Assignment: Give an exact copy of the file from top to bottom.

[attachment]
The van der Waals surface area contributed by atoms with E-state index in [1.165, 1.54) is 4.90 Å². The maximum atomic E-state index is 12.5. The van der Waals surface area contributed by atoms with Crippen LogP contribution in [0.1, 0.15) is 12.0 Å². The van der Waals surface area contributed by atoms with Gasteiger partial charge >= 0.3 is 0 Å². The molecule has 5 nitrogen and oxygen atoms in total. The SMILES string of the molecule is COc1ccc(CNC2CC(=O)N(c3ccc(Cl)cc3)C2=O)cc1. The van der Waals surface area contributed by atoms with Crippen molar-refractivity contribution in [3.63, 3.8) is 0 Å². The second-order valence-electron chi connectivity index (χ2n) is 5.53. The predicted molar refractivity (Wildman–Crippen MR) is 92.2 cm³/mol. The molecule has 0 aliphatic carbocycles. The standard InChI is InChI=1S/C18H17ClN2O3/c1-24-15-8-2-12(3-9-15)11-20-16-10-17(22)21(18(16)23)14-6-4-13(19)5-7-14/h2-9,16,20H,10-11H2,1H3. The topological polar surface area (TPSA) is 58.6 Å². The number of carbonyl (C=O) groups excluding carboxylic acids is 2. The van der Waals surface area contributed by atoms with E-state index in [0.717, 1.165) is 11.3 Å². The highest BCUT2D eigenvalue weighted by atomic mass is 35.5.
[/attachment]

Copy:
The van der Waals surface area contributed by atoms with E-state index in [1.165, 1.54) is 4.90 Å². The maximum atomic E-state index is 12.5. The van der Waals surface area contributed by atoms with Crippen LogP contribution in [0.1, 0.15) is 12.0 Å². The van der Waals surface area contributed by atoms with Gasteiger partial charge >= 0.3 is 0 Å². The molecule has 5 nitrogen and oxygen atoms in total. The SMILES string of the molecule is COc1ccc(CNC2CC(=O)N(c3ccc(Cl)cc3)C2=O)cc1. The van der Waals surface area contributed by atoms with Crippen molar-refractivity contribution in [3.63, 3.8) is 0 Å². The second-order valence-electron chi connectivity index (χ2n) is 5.53. The predicted molar refractivity (Wildman–Crippen MR) is 92.2 cm³/mol. The molecule has 0 aliphatic carbocycles. The standard InChI is InChI=1S/C18H17ClN2O3/c1-24-15-8-2-12(3-9-15)11-20-16-10-17(22)21(18(16)23)14-6-4-13(19)5-7-14/h2-9,16,20H,10-11H2,1H3. The topological polar surface area (TPSA) is 58.6 Å². The number of carbonyl (C=O) groups excluding carboxylic acids is 2. The van der Waals surface area contributed by atoms with E-state index in [0.717, 1.165) is 11.3 Å². The highest BCUT2D eigenvalue weighted by atomic mass is 35.5.